My hon. Friend is completely right. It is quite extraordinary that the so-called party of the people absolutely refuses to trust the people. I urge them once again, as I think there is still time: if they want to go for a no confidence vote, now is the moment.
The Prime Minister believes himself, by all reports, to be a great statesman, but this House, in passing the European Union (Withdrawal) (No. 2) Act 2019, simply changed the parameters of the discussions he needed to have with Europe. It did not prevent him having those discussions. If he is this great statesman, why can he not be sure that he can come back with a deal? All this House has ruled out is no deal. He has not answered the question from my hon. Friend the Member for Bishop Auckland (Helen Goodman): what negotiations is he having? What has he put on the table for Europe? We have a month or so to go before he needs to come back to the House with that agreement.
I wonder whether the hon. Lady has ever conducted a negotiation in which she has agreed at the outset that it must in any event conclude in favour of the other side. I think she will understand what her side of the argument tried to do with the surrender, capitulation and humiliation Bill, or whatever we want to call it. We will not be bowed or daunted by this. We will get on and try to get the best deal possible none the less, as I think she is advocating.
More than 70 Opposition Members have brought us back to this House today, supposedly to talk about and scrutinise Brexit, when we have had three years to talk about Brexit in this House, and I have not heard a single original point made by any Opposition Member today. Has the Prime Minister heard any new arguments? Does he think that the people in this country are interested in what is being said by Opposition Members, or are they interested in the priorities he would want to put forward in a Queen’s Speech?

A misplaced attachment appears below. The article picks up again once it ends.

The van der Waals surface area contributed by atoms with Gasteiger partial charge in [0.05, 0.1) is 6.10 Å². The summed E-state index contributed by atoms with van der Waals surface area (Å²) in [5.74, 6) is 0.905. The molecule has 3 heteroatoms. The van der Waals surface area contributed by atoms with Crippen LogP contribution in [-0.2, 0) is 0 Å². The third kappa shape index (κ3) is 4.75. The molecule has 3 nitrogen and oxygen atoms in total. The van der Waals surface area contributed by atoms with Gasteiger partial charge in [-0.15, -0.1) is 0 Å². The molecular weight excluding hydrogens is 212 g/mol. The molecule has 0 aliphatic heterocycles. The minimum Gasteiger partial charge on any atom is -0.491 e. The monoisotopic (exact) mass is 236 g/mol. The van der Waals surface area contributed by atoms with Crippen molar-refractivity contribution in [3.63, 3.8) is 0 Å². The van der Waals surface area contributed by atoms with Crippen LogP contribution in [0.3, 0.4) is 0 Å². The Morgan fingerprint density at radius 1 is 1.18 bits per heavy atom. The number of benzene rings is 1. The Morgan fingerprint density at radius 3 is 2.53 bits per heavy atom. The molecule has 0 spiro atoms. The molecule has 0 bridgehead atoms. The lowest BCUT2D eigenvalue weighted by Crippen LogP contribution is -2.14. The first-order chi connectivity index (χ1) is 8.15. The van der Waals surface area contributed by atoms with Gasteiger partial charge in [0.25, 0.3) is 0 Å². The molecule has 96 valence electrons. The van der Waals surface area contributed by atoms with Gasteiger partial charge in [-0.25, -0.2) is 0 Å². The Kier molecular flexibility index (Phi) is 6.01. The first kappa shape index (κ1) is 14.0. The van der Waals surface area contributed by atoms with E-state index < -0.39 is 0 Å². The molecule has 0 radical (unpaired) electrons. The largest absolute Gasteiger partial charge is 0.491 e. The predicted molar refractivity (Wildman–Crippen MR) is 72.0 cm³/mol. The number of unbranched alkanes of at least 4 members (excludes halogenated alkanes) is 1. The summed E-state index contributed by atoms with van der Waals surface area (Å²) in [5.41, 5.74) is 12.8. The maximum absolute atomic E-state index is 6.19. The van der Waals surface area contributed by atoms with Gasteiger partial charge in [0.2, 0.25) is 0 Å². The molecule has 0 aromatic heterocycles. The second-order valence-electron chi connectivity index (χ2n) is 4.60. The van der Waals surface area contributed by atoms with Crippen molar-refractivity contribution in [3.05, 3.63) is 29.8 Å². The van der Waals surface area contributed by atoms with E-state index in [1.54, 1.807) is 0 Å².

I thank my hon. Friend. What the people of this country want to hear is not just that we are going to get Brexit done on 31 October, which we will, but that we are going to come forward with a one-nation Conservative agenda to take this whole United Kingdom forward, and that is what we are going to do. I have been listening to Opposition Members and watching the expressions on their faces very carefully, and I think there is more support on the Opposition Benches for a deal than they might currently level. I hope they will nurture that feeling, because that is the right way forward for our country.
The majority of my constituents did not vote for Brexit. Scotland did not vote for Brexit. This Government have no mandate in Scotland. This Prime Minister has no mandate in Scotland. The fact is that he has no respect for the constitution or rule of law, so why should Scotland not vote to leave this Union?
The Prime Minister has smirked and smeared his way through his statement this evening, dismissing the ruling by the Supreme Court as novel, when we all know, and the country knows, that it was a damning indictment of this Prime Minister and of the abuse of his power to try to gag Parliament. If he had a shred of decency or integrity he would apologise to this House and to the country and he would resign. I have no doubt that he will do none of those things. He has also steadfastly refused to say that he will not do it again and prorogue this House once more, so I ask him again: will he guarantee that he will not try to pull this stunt again and seek Prorogation?